Complaints of insomnia among midlife employed people: The contribution of childhood and present socioeconomic circumstances
Lallukka, T, Arber, S, Rahkonen, O and Lahelma, E (2010) Complaints of insomnia among midlife employed people: The contribution of childhood and present socioeconomic circumstances Sleep Medicine, 11 (9). pp. 828-836.
ARBER 2010 Complaints of insomnia.pdf
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Background Studies using conventional socioeconomic indicators have reported inconsistent evidence on socioeconomic differences in complaints of insomnia. We lack studies using a comprehensive socioeconomic framework over the life course ranging from childhood to adulthood. This study therefore aimed to examine the associations of both past and present socioeconomic circumstances with complaints of insomnia. Methods Data were derived from cross-sectional postal surveys (2000–2002) representative of the staff of the City of Helsinki, Finland (n = 8960, aged 40–60 years). Socioeconomic circumstances were measured by parental education, childhood economic difficulties, own education, occupational class, household income, housing tenure, and current economic difficulties. Complaints of insomnia during the previous month were measured by difficulties initiating and maintaining sleep and non-restorative sleep. Logistic regression analysis was used, adjusting for age and marital status. Results Complaints of insomnia at least once a week were reported by 25% of women and 21% of men. Childhood economic difficulties showed associations with complaints of insomnia among both women (OR 1.52; 95% CI 1.31–1.76) and men (OR 2.25; 95% CI 1.67–3.02) even after full adjustments. Also current economic difficulties remained associated with complaints of insomnia, but only among women (OR 1.65; 95% CI 1.41–1.93). However, education, occupational class, and income showed only limited age-adjusted associations with complaints of insomnia and these associations disappeared after full adjustments. Discussion Past and present economic difficulties were strongly associated with current complaints of insomnia. Supporting both families with children and adults to cope with their economic difficulties might reduce complaints of insomnia in adulthood.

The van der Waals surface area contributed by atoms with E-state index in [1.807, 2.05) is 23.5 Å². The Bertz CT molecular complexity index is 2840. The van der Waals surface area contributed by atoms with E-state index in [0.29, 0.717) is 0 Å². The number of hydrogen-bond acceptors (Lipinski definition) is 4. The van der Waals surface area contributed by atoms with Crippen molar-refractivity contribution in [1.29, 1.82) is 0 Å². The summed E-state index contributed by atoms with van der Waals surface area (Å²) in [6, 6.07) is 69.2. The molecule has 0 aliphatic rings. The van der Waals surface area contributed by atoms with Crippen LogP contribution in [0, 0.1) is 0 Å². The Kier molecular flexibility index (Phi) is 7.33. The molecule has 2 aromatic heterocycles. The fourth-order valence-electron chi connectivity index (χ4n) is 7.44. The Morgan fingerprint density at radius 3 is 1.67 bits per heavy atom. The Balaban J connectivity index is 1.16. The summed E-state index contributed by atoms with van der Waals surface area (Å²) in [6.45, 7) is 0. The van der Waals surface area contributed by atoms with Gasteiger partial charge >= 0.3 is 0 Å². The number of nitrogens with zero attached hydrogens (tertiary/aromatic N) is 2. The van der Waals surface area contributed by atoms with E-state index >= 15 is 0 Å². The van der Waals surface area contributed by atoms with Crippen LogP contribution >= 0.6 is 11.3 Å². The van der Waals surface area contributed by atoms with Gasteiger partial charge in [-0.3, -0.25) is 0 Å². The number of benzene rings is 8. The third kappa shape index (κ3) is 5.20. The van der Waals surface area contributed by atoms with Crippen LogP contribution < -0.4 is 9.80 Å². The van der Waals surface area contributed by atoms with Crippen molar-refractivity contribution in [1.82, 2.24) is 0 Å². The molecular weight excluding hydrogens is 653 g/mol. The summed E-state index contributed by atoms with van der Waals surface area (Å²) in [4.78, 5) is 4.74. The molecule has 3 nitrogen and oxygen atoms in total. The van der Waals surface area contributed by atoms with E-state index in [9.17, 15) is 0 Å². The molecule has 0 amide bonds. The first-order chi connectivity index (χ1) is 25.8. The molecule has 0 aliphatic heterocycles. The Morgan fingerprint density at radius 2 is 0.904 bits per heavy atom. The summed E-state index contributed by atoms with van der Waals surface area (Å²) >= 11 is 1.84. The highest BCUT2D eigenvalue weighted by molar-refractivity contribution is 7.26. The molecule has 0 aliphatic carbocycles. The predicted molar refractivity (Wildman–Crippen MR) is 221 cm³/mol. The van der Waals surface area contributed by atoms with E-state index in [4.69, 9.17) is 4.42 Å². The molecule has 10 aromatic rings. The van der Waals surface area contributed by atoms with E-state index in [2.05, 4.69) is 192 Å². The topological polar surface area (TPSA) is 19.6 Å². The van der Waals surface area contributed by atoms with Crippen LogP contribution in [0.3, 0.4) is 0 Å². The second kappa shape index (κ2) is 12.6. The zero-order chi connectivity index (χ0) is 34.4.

|Divisions :||Faculty of Arts and Social Sciences > Department of Sociology|
|Date :||October 2010|
|Identification Number :||https://doi.org/10.1016/j.sleep.2010.04.011|
|Related URLs :|
|Additional Information :||NOTICE: this is the author’s version of a work that was accepted for publication in <Sleep Medicine>. Changes resulting from the publishing process, such as peer review, editing, corrections, structural formatting, and other quality control mechanisms may not be reflected in this document. Changes may have been made to this work since it was submitted for publication. A definitive version was subsequently published in Sleep Medicine, 11 (9), 2010. DOI: 10.1016/j.sleep.2010.04.011”|
|Depositing User :||Symplectic Elements|
|Date Deposited :||31 Jan 2013 10:46|
|Last Modified :||23 Sep 2013 19:18|
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